must understand the basic nutritional facts to keep their kids healthy, because
the overall intake of calories often determines if your kids will become obese.
"Many accusations today rely on speculation that tries to link single ingredients, including sweeteners such as high fructose corn syrup, to obesity," said Dr. James M. Rippe, cardiologist and biomedical sciences professor at the University of Central Florida. "Americans are eating more of everything - it's the excess calories and sedentary lifestyle that are having the greatest impact."
Healthy Eating Top of Mind, But Focus Often Misplaced
The survey asked 400 mothers from across the country what their biggest nutrition concerns were for their children as they return to school. When asked what they are concerned with when buying food for their children, half responded with sugar (50%), trans fat (50%) and high fructose corn syrup (49%), while only one quarter cited the caloric content of food.
Single Ingredients Don't Make Kids Overweight or Obese
"No single food or ingredient is the cause of obesity or overweight children," said Dr. Rippe. "Eating too many calories and getting too little exercise causes it."
Excessive calories - from whatever source - can promote weight gain in children and adults alike. Sweet foods are meant to be enjoyed in moderation, Rippe added. The caloric density of high fructose corn syrup is relatively low—only 4 calories per gram, compared to 9 calories per gram for fats.
Research confirms that there is no difference between how our bodies metabolize high fructose corn syrup versus products such as table sugar or honey. Further, high fructose corn syrup contains no artificial or synthetic ingredients. The American Medical Association concluded in June 2008 that "high fructose corn syrup does not appear to contribute to obesity more than other caloric sweeteners."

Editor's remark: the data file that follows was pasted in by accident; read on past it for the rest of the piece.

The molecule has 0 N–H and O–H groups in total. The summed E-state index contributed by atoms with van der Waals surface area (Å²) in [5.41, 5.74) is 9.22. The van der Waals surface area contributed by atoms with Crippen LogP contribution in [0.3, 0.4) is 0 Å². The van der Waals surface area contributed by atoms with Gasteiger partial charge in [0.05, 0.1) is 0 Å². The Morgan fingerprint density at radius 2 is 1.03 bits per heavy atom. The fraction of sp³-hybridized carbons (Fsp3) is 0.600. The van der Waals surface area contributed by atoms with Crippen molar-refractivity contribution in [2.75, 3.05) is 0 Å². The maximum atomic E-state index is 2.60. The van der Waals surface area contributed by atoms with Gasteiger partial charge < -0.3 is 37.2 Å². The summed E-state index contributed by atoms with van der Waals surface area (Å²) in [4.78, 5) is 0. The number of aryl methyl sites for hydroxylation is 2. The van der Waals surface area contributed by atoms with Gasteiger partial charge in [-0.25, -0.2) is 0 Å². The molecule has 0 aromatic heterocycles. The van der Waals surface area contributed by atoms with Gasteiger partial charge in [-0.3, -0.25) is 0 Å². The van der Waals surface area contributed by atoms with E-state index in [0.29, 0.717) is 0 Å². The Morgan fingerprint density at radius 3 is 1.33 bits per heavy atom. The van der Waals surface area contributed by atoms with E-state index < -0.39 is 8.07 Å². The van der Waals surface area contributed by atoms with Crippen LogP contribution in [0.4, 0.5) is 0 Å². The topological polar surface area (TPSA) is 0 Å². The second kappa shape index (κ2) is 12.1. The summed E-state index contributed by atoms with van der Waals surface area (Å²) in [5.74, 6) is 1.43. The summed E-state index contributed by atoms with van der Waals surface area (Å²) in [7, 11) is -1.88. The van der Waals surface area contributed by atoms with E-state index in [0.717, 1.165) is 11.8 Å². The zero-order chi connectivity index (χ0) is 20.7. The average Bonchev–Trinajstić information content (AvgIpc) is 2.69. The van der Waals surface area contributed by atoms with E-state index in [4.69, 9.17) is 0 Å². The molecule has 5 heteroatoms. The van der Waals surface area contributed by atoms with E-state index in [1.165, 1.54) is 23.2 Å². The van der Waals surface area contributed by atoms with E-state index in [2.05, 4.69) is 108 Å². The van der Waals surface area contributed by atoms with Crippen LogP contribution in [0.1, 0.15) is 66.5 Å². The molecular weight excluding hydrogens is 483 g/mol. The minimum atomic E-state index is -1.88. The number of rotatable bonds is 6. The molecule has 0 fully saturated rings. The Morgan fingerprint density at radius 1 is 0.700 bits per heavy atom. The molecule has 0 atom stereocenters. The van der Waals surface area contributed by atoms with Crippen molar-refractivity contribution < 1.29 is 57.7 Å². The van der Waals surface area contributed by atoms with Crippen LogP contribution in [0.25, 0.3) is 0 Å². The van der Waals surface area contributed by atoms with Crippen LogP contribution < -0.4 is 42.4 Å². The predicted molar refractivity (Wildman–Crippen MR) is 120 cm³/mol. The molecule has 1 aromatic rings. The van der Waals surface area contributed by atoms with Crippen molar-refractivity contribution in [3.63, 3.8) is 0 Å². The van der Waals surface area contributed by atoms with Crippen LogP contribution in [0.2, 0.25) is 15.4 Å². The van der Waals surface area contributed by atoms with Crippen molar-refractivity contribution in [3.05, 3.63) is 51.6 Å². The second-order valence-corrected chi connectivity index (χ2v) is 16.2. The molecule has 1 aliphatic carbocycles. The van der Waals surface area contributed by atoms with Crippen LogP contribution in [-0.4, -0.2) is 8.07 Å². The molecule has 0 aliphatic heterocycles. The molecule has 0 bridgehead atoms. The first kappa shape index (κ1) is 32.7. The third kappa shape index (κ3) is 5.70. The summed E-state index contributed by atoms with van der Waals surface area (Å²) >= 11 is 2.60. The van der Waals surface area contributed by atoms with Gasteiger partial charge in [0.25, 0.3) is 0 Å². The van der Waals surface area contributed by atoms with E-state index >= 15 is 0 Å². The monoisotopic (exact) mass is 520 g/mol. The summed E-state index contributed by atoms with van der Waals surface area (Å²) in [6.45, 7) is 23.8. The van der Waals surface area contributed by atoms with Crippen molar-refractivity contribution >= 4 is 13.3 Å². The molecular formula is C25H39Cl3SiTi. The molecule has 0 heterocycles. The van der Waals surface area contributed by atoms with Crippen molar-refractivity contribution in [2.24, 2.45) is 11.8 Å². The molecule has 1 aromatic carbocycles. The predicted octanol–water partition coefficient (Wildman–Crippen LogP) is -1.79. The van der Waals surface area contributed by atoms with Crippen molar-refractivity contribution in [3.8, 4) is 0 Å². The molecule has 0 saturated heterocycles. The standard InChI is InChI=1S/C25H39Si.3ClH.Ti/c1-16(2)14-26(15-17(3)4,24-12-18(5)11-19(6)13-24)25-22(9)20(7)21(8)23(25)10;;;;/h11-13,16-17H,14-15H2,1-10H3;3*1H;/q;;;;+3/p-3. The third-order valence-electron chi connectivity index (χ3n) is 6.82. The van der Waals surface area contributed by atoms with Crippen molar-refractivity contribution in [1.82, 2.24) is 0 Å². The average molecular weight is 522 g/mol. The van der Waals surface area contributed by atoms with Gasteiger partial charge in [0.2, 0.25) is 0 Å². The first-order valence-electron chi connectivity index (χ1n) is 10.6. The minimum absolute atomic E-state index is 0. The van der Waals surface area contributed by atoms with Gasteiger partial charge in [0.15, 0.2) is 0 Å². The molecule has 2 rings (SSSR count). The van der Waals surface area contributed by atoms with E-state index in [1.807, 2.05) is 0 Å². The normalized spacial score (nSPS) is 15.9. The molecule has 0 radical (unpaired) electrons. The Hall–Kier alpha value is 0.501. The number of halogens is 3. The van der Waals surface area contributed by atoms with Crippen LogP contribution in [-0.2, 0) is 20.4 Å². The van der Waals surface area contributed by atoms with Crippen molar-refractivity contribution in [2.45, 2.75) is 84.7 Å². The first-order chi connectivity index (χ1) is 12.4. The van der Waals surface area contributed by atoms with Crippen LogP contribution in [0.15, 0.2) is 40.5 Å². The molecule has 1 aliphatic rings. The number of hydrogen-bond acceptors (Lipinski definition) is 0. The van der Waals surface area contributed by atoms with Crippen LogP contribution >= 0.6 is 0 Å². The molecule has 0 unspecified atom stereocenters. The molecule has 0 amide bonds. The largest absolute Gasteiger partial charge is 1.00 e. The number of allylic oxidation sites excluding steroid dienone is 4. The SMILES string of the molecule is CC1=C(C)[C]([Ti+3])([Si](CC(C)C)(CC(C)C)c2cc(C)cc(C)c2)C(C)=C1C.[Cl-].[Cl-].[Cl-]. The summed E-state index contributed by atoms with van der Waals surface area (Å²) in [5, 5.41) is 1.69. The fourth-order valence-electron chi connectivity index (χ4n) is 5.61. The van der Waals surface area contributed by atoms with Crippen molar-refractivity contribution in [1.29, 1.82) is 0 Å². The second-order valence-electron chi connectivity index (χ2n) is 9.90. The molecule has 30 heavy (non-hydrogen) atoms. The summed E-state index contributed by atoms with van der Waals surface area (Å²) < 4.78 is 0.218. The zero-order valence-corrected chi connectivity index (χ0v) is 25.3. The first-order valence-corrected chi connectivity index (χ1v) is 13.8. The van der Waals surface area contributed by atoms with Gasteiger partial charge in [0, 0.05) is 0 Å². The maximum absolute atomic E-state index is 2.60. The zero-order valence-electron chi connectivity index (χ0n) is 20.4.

Consumption of high fructose corn syrup has been dropping in recent years, yet the rates of obesity and diabetes in the U.S. continue to rise, Rippe added. "And in many other parts of the world, obesity and diabetes are on the rise despite having little or no high fructose corn syrup."
What Can Moms Do?
A father of four daughters and a practicing physician, Dr. Rippe is uniquely experienced with the challenges of fostering healthy habits among children. He notes:
• Good nutrition is important year-round, so that kids get the nutrients they need to grow and develop properly. But it's especially important to keep in mind as students go back to school because research shows that good nutrition leads to better academic performance and improved behavior.
• Momentum is building for multi-level approaches to health promotion, which means there will be more emphasis on working with schools to improve child health.
• A sugar is a sugar, whether it comes from honey, high fructose corn syrup, table sugar, or fruit juices. Nutritionally they're all the same. Moderation is the key.
• Kids should be encouraged to eat breakfast regularly. Even if time is short, nutritious, on-the-go foods like cereal bars and fruit or milk, are good options.
• Parents and teachers are important role models for their kids when it comes to healthy habits.
• Parents and teachers usually control when kids eat, but the kids themselves usually determine how much they eat.
• Physical activity is vital. Programs that encourage movement are getting more attention. There is growing interest in "walk to school" programs.